Crew and riders on our team have remained cool, calm and collected. We’ve seen other examples where fatigue and sleep deprivation take their toll and the important crew-rider relationship can break down. I watched a rider cuss out a crew member when they got lost on the route. The reason I witnessed this was because we were lost too. Sometimes, in spite of all the planning and preparation, something goes awry with our navigation. You just have to recognize it quickly, figure out how to get back to the point you went off course and then get going again. 

It has been particularly inspiring to see how many people we run into on the road who see our RV, strike up a conversation and then give a donation. Sometimes it’s cash, sometimes a check, sometimes some free stuff. We got a case of ice-cream drumsticks today from the ice-cream man.

Georgia Chain Gang Day Five: Hamel Illinois – 5 Days and 2,064 Miles!

June 17, 2010

Thursday 5:00 pm – Hamel IL

We finished off Kansas and all of Missouri in the last 24 hours. Jerome and Tony started with a night ride in pouring rain, pushing through without a stop. Dave and Frank picked up before dawn south of Jefferson City, finished off Missouri, crossed the Mississippi and handed it back to Jerome and Tony in here in Hamel, Illinois. By early Friday morning we should be in the middle of Indiana and through Ohio by the end of the day Friday. After that we enter WV and Western Maryland – the hardest riding of the race. More and steeper climbing than the Rockies.

Some of you have asked what we eat. As the ride goes on most of us like the sports gels, blocks and drinks less and less, and crave regular food more. The crew makes sure we get a lot of variety, including fruits and vegetables. As an example, here was my meal plan today:

4:30 AM: cereal, bagel
6:30 AM: yogurt
9:00 AM: turkey and cheese sandwich, chocolate milk
11:00 AM: sub, coke
1:00 PM: pizza, coke
3:00 PM: more pizza, 32 ozs Powerade
5:00 PM: 32 oz Powerade, cracked corn, pint of blueberries, strawberries and raspberries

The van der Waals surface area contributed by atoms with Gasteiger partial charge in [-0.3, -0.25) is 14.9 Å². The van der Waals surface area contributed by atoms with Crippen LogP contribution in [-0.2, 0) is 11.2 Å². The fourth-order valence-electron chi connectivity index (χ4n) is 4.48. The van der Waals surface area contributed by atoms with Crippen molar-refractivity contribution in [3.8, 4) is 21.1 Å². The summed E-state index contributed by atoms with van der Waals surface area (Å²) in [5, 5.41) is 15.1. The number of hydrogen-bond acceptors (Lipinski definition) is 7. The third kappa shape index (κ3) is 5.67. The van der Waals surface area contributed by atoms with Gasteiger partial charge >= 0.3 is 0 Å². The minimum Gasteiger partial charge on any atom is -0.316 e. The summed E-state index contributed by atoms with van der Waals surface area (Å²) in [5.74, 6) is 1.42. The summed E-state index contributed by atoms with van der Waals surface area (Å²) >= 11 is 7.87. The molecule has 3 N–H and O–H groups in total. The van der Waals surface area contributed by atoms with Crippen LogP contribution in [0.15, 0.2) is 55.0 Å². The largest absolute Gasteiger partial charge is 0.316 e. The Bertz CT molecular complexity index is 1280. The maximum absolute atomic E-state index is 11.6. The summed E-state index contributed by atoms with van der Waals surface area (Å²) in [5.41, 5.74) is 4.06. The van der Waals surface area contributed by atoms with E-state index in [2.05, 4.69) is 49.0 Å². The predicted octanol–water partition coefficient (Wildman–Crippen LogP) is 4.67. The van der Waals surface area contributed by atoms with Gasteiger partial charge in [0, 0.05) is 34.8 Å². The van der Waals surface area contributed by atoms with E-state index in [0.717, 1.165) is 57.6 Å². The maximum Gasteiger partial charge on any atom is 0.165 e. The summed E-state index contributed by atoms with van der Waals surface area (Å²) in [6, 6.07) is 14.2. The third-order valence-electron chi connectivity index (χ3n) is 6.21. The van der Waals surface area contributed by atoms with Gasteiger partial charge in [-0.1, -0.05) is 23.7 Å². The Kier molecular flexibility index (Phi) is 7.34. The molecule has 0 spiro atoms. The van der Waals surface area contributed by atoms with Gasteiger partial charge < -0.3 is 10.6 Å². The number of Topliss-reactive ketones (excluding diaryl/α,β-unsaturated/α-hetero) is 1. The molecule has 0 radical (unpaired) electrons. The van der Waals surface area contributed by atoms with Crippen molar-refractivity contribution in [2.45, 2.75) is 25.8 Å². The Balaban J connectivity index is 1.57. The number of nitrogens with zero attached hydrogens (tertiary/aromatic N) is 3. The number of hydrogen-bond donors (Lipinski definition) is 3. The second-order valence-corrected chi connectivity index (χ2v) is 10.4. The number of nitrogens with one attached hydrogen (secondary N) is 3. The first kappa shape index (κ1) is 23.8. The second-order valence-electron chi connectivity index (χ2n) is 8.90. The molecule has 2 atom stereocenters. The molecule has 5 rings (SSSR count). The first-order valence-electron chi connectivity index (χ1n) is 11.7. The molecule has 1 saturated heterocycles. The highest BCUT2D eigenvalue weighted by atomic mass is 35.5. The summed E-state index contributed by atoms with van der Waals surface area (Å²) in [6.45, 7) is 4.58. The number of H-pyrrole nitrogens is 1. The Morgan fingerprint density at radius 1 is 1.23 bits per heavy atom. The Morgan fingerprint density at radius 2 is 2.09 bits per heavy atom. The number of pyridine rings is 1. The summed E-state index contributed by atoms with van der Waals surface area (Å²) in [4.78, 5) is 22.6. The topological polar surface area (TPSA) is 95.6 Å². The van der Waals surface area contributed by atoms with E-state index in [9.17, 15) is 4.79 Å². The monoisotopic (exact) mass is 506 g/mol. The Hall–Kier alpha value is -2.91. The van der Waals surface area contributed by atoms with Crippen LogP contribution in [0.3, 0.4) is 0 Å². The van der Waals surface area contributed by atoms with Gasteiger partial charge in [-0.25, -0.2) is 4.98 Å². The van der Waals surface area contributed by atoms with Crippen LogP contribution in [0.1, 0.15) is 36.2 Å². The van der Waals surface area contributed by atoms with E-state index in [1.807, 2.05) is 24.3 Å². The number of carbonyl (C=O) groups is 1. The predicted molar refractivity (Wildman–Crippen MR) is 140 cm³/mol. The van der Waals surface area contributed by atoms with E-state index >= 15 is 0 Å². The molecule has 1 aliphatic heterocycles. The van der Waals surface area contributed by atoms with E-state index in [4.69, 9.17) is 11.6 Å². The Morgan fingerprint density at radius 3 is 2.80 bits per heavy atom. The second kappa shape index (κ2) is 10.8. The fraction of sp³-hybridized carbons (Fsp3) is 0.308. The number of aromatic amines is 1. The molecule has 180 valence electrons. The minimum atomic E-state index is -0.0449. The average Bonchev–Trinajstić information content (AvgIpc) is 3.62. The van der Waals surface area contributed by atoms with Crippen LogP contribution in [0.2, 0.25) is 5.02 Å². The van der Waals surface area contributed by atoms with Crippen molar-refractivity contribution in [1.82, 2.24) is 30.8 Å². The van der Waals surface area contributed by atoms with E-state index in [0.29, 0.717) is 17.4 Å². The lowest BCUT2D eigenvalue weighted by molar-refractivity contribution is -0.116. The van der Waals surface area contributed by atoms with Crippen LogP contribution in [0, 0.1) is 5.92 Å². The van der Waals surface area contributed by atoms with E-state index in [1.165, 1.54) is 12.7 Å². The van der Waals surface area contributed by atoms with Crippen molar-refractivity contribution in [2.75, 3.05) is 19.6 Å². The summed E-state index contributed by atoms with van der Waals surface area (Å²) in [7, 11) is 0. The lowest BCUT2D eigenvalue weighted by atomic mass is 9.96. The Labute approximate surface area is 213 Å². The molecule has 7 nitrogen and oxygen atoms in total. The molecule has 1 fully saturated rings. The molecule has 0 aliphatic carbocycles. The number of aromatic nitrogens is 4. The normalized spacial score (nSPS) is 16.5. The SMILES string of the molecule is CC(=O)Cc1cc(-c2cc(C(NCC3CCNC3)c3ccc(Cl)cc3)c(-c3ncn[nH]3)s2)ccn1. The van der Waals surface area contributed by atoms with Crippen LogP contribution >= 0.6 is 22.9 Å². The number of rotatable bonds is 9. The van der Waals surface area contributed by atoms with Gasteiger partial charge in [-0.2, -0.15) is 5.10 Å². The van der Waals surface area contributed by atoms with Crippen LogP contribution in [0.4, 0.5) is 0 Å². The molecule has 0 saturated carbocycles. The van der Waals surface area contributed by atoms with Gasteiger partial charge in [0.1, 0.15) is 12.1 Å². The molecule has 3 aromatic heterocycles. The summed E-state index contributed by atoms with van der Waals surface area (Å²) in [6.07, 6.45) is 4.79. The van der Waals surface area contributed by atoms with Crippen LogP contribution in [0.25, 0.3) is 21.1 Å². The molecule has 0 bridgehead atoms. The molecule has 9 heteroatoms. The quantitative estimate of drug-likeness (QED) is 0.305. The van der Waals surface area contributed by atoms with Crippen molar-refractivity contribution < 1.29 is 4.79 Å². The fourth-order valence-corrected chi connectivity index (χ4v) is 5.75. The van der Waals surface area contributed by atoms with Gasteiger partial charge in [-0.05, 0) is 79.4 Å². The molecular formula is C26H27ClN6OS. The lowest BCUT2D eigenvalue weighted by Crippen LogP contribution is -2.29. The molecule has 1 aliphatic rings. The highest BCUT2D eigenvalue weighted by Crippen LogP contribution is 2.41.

7:00 PM: hamburger, broccoli, soup and salad bar

The next couple of days will be interesting. The team is beginning to smell the barn, but are also tired and sore from 5 days of riding on 3-4 hours daily sleep. Tony is obsessively plotting and predicting our arrival times at the remaining Time Stations, figuring out variations in our rotation schedules to improve our performance. We are doing our best to make our party in Annapolis Saturday night, but also have a party planned for Sunday evening.

A special word of thanks must go out to our crew chiefs, David Payne and Jane Eastham. Dave is driving the Follow Van 12 hours a day, maintaining bikes and providing coaching where needed to the riders. Jane is riding in the Follow Van in the alternate 12 hours. She is also working closely with Tony to forecast our locations every 6 hours for the next 48 in order to find rooms at Holiday Inn for our 4 hours of sleep. I also know that Dave and Frank look forward to seeing her step into the Follow Van every day at 11am as she always brings something good to eat. Dave and Jane, and the whole crew, are always cheerful and positive when dealing with the riders, who can get a little ragged every day (some more than others…).

Pedal on.

Day 4 – Still in Kansas

June 16, 2010

Wednesday 5:00 pm – Yates Center KS

When Dave and Frank handed the baton to Jerome and Tony about 50 miles from Fort Scott on the Missouri border the team had been pedaling through Kansas for 28 hours. The winds blew from the south or head on the entire distance, so we never got the benefit of a any tail wind. On top of that we hit our first rain, lightening and even hale. Some of the solo riders dropped out of the race during this stretch – when they passed through a couple of days before us the weather was even worse. In one town the streets were flooded and riders saw fish, turtles and frogs swimming by their wheels.

Near Wichita KS 2 local TV stations were set up alongside the route and filmed Dave as he raced by. After asking the crew to continually take his photo along the route this just confirmed his reputation as a media star. Some o the crew have take to calling him “Hamento”.

We learned later that the reason the TV crews were on on the route there was because a rider from the Spanish team, COANFI Desafio ASPANOA, had been hit by a car there and seriously injured. We are still rrying to get word on his condition.

Jerome and Tony will be slogging through the Ozarks throughout the night on Wednesday. We should cross over both the Missouri and Mississippi rivers sometime on Thursday. Forecast is for continued scattered thunderstorms along the route.